No items in cart
Gigging… the term is often very fluid in its definition. When someone says they are going to a gig, it could mean a lot of things: It could be a massive outdoor show with thousands of audience members in attendance, or a small obscure bar on a weekday night with a hand few of people listening and all sorts of other things in between. Either way, no matter where you’re playing, it’s in front of a group of people outside of a controlled environment (practice space, home, etc.). Getting out there and playing music in front of an audience is an unrivaled feeling. Equal parts excitement, nervousness, focus and a plethora of other emotions washing over you in waves before, during, and after the gig. A great gig can truly connect with the audience and it just feels like the crowd and the band become one cohesive unit, moving and singing together that everyone can feel the collective sonic aura that is in the air. It’s a truly awe-inspiring moment. Conversely, a poorly executed gig can really wreak havoc that could prolong past the gig in question. Bad gigs turn away customers, which in turn hurts the venue and the band's subsequent change of returning (and even procuring other gigs). I’m not necessarily saying that a bad gig will ruin everything, but with a few minor tweaks and preparations, it can eliminate variables that are possible to mess up.
I’d like to share a story about a gig I recently attended that sparked this blog piece. My wife and a few friends of ours went out to celebrate my wife’s birthday. We ended up at a local restaurant and bar that has been known for having quite good bands play in the past. Everyone ordered drinks around 8 pm with the band starting at 9 pm. We had no clue who the band was, the sign only said, “Live music”. At around 8:15 a few guys started showing up, one carrying pieces of his drum kit, the other carrying a combo amp with a Mesa/Boogie cover and a small pedalboard (We’re guitar players, I can’t imagine I’m the only person who scopes out other rigs at places). The drummer sets up and begins testing his snare and it was easy to tell outright that he was a heavy-handed guy. The guitarist pulls out his sticker-covered black 70’s-era headstock Strat with the string ends flopping around the headstock. He proceeds to tune (unmuted) and starts riffing. I’m not talking about just quiet noodling; the guy was full-on digging in with his Dunlop Crybaby Mini and Boss DD7 raring to go. Finally, about 8:45 they stop and go to the bar.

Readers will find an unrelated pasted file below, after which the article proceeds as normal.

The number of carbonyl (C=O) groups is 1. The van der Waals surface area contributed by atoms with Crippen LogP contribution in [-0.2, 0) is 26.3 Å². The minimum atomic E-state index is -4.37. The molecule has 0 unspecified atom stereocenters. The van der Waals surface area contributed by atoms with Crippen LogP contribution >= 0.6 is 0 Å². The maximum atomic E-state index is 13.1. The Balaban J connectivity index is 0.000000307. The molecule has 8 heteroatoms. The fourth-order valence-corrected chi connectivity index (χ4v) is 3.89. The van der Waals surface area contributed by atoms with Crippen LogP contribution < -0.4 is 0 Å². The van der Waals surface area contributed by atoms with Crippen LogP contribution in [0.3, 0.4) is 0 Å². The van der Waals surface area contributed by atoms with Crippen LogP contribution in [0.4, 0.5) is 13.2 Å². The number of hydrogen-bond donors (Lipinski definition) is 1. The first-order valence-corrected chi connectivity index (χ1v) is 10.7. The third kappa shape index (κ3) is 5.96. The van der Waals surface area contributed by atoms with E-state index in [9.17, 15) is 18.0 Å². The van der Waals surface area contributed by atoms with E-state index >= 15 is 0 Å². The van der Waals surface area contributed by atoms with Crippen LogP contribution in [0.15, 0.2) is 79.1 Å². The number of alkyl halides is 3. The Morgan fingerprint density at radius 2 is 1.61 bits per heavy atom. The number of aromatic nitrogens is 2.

Prior to taking positions at 9 pm, each of the band members takes between 3-5 shots each of some sort, then they head up and start their set. Prior to playing a single note, the bassist proceeds to inform the crowd that they were playing all original music and no covers, or as they like to call them “Future covers.” They proceeded to play a ska/reggae song that was… okay. The guitarist took an extended solo that lasted about 7 minutes with his wah and delay on with the mix set REALLY high no tap tempo, off beat). After finishing the song, they followed up with reinforcing they were playing future covers, and noted, “One day other bands will be covering our songs. Just remember Led Zeppelin had to start out playing original songs too.” … more on that later. After the first song, the bassist and the guitarist switched and started playing the other’s instrument for the remainder of the time we were there. Into their second song, the bass player started getting a little wound up. The rest of the band was low-key and had a swing feel, where the bassist was jumping around like he was at a punk gig. Amid his carrying on, he proceeded to jump on his cable and rip it out of the input jack. We’ve all been there… you know exactly what that sounded like. He fumbled for a moment then mid song you could hear him crackling the amp trying to plug the cable back in. We endured a few more songs that were accompanied by cliff notes such as, "We wrote this one while we were doing acid on the beach in Australia" and similar things. At 9:45 we decided to move on a check out what else was going on in the city, so we departed.
Ever since that night, I’ve been thinking about what went on and how they could have prevented or improved the experience with a few adjustments in the process. In my next blog, I’ll run through a few good practices and tips and tricks of what works and what doesn’t after discussing the topic with colleagues who gig regularly in all sorts of venues.
Part 2, coming on Thursday. I know, exciting isn't it! :D